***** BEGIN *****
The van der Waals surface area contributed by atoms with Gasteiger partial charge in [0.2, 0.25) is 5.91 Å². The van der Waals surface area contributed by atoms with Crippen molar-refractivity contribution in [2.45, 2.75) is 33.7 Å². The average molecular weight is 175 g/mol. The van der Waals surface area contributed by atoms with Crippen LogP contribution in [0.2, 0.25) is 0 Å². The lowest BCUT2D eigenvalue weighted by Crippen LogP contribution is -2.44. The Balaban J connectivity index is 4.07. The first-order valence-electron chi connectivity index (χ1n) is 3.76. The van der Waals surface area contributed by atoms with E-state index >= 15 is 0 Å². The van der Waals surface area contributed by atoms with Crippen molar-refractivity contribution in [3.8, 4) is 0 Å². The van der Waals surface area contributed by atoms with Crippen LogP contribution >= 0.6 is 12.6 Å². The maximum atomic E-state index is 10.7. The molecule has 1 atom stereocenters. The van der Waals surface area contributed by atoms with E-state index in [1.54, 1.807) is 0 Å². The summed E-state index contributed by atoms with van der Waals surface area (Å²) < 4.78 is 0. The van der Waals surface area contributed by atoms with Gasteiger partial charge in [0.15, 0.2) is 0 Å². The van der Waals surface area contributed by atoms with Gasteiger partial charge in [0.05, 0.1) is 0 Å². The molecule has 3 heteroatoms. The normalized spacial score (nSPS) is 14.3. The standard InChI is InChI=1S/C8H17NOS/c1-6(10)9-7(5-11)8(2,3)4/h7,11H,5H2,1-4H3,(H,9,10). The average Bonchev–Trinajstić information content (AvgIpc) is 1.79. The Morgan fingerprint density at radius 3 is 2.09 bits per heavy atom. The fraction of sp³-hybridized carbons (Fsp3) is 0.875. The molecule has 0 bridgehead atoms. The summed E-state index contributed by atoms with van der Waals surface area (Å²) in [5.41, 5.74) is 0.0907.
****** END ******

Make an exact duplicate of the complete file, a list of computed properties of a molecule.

The van der Waals surface area contributed by atoms with Gasteiger partial charge in [0.2, 0.25) is 5.91 Å². The van der Waals surface area contributed by atoms with Crippen molar-refractivity contribution in [2.45, 2.75) is 33.7 Å². The average molecular weight is 175 g/mol. The van der Waals surface area contributed by atoms with Crippen LogP contribution in [0.2, 0.25) is 0 Å². The lowest BCUT2D eigenvalue weighted by Crippen LogP contribution is -2.44. The Balaban J connectivity index is 4.07. The first-order valence-electron chi connectivity index (χ1n) is 3.76. The van der Waals surface area contributed by atoms with E-state index >= 15 is 0 Å². The van der Waals surface area contributed by atoms with Crippen molar-refractivity contribution in [3.8, 4) is 0 Å². The van der Waals surface area contributed by atoms with Crippen LogP contribution >= 0.6 is 12.6 Å². The maximum atomic E-state index is 10.7. The molecule has 1 atom stereocenters. The van der Waals surface area contributed by atoms with E-state index in [1.54, 1.807) is 0 Å². The summed E-state index contributed by atoms with van der Waals surface area (Å²) < 4.78 is 0. The van der Waals surface area contributed by atoms with Gasteiger partial charge in [0.15, 0.2) is 0 Å². The van der Waals surface area contributed by atoms with Gasteiger partial charge in [0.05, 0.1) is 0 Å². The molecule has 3 heteroatoms. The normalized spacial score (nSPS) is 14.3. The standard InChI is InChI=1S/C8H17NOS/c1-6(10)9-7(5-11)8(2,3)4/h7,11H,5H2,1-4H3,(H,9,10). The average Bonchev–Trinajstić information content (AvgIpc) is 1.79. The Morgan fingerprint density at radius 3 is 2.09 bits per heavy atom. The fraction of sp³-hybridized carbons (Fsp3) is 0.875. The molecule has 0 bridgehead atoms. The summed E-state index contributed by atoms with van der Waals surface area (Å²) in [5.41, 5.74) is 0.0907.